Q: As a climate scientist and an evangelical Christian, you've talked about how people assume those identities are incompatible. Can you explain how, for you, each informs the other?

A: People often assume they're incompatible because in the United States the word "evangelical" has become synonymous with conservative politics. But it really wasn't until the '80s when the Moral Majority gained force and began to say, "How can we bring Christians around to supporting a single political party?" that "evangelical" and "Republican" really became associated with each other.

I can't remember where I saw this, but in the last election - not this one, but (in 2016) - they surveyed people who self-identified as evangelical who voted for Trump and asked them, "How often do you go to church?" Fifty percent of them did not go to church. So the term "evangelical" is now used in the United States for two very different types of people. One I would call political evangelicals, who base their statement of faith on their politics.

And then at the other end of the spectrum are theological evangelicals, who base what they believe on the Bible. Which, in Genesis 1, says that humans have responsibility over every living thing on this Earth. And, at the end of the Bible, in the Book of Revelation, (it) says God will destroy those who destroy the Earth - and, in between, talks all about how God cares for the smallest and most insignificant aspect of nature, and about how we are to love others and care for others. Well, the poor and vulnerable today are the ones most affected by the impacts of a changing climate. In fact, when I connected the dots between poverty, hunger, disease, lack of access to clean water and education, and basic equity, and the fact that climate change is making all of those worse, that's what led me, personally, as a Christian, to become a climate scientist.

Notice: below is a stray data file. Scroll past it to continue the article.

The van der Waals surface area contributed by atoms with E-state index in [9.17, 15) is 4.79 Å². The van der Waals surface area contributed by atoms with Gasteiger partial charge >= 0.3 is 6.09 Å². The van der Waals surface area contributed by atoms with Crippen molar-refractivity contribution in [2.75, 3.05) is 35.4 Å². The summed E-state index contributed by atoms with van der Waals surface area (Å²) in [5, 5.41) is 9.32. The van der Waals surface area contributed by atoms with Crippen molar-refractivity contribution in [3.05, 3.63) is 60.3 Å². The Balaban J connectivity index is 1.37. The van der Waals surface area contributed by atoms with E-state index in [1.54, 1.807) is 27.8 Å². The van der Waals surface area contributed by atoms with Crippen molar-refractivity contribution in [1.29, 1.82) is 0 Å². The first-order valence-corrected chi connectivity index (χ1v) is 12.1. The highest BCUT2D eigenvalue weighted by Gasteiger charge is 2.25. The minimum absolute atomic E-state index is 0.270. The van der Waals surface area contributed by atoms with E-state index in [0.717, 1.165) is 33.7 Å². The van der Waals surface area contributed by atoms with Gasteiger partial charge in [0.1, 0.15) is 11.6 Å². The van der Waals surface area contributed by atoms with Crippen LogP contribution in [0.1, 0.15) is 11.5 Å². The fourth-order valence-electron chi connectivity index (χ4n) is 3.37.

Q: How do you get through to people who see climate change as a political issue, whether they're Christians, (fellow) Texans, Republicans, moms or whoever?

A: Well, first of all, not approaching people with judgment. (Laughs.) But by figuring out what you have in common and what that person cares about. Showing how climate change connects to what they already care about. What they love. What matters to them. I don't want to change who people are or what they believe. It's a case of showing them that they already care about this - and already believe what they need to in order to make a difference.

Q: You've talked about the negative comments you get on social media. How do those affect you?